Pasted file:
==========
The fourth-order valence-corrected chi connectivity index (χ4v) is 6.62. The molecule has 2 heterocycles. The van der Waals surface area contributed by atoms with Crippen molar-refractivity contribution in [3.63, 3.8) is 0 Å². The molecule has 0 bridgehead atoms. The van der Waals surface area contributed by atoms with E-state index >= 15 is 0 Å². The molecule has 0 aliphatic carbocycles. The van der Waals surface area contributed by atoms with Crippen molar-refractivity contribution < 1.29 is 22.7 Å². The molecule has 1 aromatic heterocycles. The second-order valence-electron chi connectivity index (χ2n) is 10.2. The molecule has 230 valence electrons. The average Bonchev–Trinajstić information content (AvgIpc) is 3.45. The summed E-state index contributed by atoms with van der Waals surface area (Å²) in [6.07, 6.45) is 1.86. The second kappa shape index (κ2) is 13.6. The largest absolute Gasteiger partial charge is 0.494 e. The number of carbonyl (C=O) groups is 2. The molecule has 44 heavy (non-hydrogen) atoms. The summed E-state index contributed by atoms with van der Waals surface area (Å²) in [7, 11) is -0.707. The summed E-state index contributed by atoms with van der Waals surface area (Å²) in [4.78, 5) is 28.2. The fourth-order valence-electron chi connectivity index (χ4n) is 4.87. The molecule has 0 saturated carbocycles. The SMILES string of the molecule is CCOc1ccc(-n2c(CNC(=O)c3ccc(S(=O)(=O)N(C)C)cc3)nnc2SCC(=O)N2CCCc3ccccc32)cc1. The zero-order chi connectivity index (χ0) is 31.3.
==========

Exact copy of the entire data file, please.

The fourth-order valence-corrected chi connectivity index (χ4v) is 6.62. The molecule has 2 heterocycles. The van der Waals surface area contributed by atoms with Crippen molar-refractivity contribution in [3.63, 3.8) is 0 Å². The molecule has 0 bridgehead atoms. The van der Waals surface area contributed by atoms with E-state index >= 15 is 0 Å². The molecule has 0 aliphatic carbocycles. The van der Waals surface area contributed by atoms with Crippen molar-refractivity contribution < 1.29 is 22.7 Å². The molecule has 1 aromatic heterocycles. The second-order valence-electron chi connectivity index (χ2n) is 10.2. The molecule has 230 valence electrons. The average Bonchev–Trinajstić information content (AvgIpc) is 3.45. The summed E-state index contributed by atoms with van der Waals surface area (Å²) in [6.07, 6.45) is 1.86. The second kappa shape index (κ2) is 13.6. The largest absolute Gasteiger partial charge is 0.494 e. The number of carbonyl (C=O) groups is 2. The molecule has 44 heavy (non-hydrogen) atoms. The summed E-state index contributed by atoms with van der Waals surface area (Å²) in [7, 11) is -0.707. The summed E-state index contributed by atoms with van der Waals surface area (Å²) in [4.78, 5) is 28.2. The fourth-order valence-electron chi connectivity index (χ4n) is 4.87. The molecule has 0 saturated carbocycles. The SMILES string of the molecule is CCOc1ccc(-n2c(CNC(=O)c3ccc(S(=O)(=O)N(C)C)cc3)nnc2SCC(=O)N2CCCc3ccccc32)cc1. The zero-order chi connectivity index (χ0) is 31.3.